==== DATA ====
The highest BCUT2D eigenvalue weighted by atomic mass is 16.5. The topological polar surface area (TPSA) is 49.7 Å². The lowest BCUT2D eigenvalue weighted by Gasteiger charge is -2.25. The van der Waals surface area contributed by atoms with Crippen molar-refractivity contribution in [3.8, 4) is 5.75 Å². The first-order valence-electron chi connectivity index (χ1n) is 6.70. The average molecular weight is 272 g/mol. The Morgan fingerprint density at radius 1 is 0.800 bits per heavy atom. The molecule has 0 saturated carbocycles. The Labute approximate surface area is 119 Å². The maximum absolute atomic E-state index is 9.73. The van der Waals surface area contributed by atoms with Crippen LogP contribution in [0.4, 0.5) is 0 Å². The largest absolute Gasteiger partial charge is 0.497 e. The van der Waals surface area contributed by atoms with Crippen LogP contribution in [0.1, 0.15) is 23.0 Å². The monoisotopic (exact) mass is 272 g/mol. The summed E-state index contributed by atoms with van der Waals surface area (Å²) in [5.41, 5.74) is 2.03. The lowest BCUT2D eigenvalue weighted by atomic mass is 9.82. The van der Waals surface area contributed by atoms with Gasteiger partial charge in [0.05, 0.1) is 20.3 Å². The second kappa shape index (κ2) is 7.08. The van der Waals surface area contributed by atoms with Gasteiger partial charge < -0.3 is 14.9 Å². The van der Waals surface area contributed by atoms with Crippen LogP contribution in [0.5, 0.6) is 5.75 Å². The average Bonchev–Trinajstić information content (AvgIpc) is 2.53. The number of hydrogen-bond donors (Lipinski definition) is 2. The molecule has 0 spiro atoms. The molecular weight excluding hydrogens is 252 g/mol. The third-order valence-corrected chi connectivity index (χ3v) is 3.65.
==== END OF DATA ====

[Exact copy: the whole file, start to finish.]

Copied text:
The highest BCUT2D eigenvalue weighted by atomic mass is 16.5. The topological polar surface area (TPSA) is 49.7 Å². The lowest BCUT2D eigenvalue weighted by Gasteiger charge is -2.25. The van der Waals surface area contributed by atoms with Crippen molar-refractivity contribution in [3.8, 4) is 5.75 Å². The first-order valence-electron chi connectivity index (χ1n) is 6.70. The average molecular weight is 272 g/mol. The Morgan fingerprint density at radius 1 is 0.800 bits per heavy atom. The molecule has 0 saturated carbocycles. The Labute approximate surface area is 119 Å². The maximum absolute atomic E-state index is 9.73. The van der Waals surface area contributed by atoms with Crippen LogP contribution in [0.4, 0.5) is 0 Å². The largest absolute Gasteiger partial charge is 0.497 e. The van der Waals surface area contributed by atoms with Crippen LogP contribution in [0.1, 0.15) is 23.0 Å². The monoisotopic (exact) mass is 272 g/mol. The summed E-state index contributed by atoms with van der Waals surface area (Å²) in [5.41, 5.74) is 2.03. The lowest BCUT2D eigenvalue weighted by atomic mass is 9.82. The van der Waals surface area contributed by atoms with Gasteiger partial charge in [0.05, 0.1) is 20.3 Å². The second kappa shape index (κ2) is 7.08. The van der Waals surface area contributed by atoms with Gasteiger partial charge < -0.3 is 14.9 Å². The van der Waals surface area contributed by atoms with Crippen LogP contribution in [0.5, 0.6) is 5.75 Å². The average Bonchev–Trinajstić information content (AvgIpc) is 2.53. The number of hydrogen-bond donors (Lipinski definition) is 2. The molecule has 0 spiro atoms. The molecular weight excluding hydrogens is 252 g/mol. The third-order valence-corrected chi connectivity index (χ3v) is 3.65.